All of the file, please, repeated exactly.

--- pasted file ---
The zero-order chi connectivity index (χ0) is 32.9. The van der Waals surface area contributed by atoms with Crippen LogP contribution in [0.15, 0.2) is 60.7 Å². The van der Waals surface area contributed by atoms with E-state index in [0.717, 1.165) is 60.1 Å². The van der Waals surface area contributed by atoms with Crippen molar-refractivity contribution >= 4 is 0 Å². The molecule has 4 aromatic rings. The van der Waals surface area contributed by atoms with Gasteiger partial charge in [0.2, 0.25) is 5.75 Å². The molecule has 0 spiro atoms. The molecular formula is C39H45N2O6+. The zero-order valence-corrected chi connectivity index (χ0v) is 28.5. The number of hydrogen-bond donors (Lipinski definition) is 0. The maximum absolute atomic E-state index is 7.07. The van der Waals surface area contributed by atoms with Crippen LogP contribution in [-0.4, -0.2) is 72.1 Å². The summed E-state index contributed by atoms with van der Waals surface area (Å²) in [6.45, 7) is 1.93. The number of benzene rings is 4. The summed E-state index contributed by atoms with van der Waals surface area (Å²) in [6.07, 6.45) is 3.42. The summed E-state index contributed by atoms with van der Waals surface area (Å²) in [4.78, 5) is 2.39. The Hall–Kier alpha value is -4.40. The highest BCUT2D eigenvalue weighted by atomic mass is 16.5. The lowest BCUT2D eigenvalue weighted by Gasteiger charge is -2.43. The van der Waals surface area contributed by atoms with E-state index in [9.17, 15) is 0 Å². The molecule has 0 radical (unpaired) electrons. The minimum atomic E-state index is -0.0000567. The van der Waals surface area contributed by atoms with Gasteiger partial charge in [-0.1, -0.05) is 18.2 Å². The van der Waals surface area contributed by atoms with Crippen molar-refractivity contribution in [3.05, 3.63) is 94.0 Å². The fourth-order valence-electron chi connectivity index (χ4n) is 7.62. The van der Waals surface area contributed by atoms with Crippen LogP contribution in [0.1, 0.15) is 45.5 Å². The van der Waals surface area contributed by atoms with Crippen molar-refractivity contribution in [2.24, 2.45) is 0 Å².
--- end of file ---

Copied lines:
The zero-order chi connectivity index (χ0) is 32.9. The van der Waals surface area contributed by atoms with Crippen LogP contribution in [0.15, 0.2) is 60.7 Å². The van der Waals surface area contributed by atoms with E-state index in [0.717, 1.165) is 60.1 Å². The van der Waals surface area contributed by atoms with Crippen molar-refractivity contribution >= 4 is 0 Å². The molecule has 4 aromatic rings. The van der Waals surface area contributed by atoms with Gasteiger partial charge in [0.2, 0.25) is 5.75 Å². The molecule has 0 spiro atoms. The molecular formula is C39H45N2O6+. The zero-order valence-corrected chi connectivity index (χ0v) is 28.5. The number of hydrogen-bond donors (Lipinski definition) is 0. The maximum absolute atomic E-state index is 7.07. The van der Waals surface area contributed by atoms with Crippen LogP contribution in [-0.4, -0.2) is 72.1 Å². The summed E-state index contributed by atoms with van der Waals surface area (Å²) in [6.45, 7) is 1.93. The number of benzene rings is 4. The summed E-state index contributed by atoms with van der Waals surface area (Å²) in [6.07, 6.45) is 3.42. The summed E-state index contributed by atoms with van der Waals surface area (Å²) in [4.78, 5) is 2.39. The Hall–Kier alpha value is -4.40. The highest BCUT2D eigenvalue weighted by atomic mass is 16.5. The lowest BCUT2D eigenvalue weighted by Gasteiger charge is -2.43. The van der Waals surface area contributed by atoms with E-state index in [9.17, 15) is 0 Å². The molecule has 0 radical (unpaired) electrons. The minimum atomic E-state index is -0.0000567. The van der Waals surface area contributed by atoms with Gasteiger partial charge in [-0.1, -0.05) is 18.2 Å². The van der Waals surface area contributed by atoms with Crippen molar-refractivity contribution in [3.05, 3.63) is 94.0 Å². The fourth-order valence-electron chi connectivity index (χ4n) is 7.62. The van der Waals surface area contributed by atoms with Crippen LogP contribution in [0.1, 0.15) is 45.5 Å². The van der Waals surface area contributed by atoms with Crippen molar-refractivity contribution in [2.24, 2.45) is 0 Å².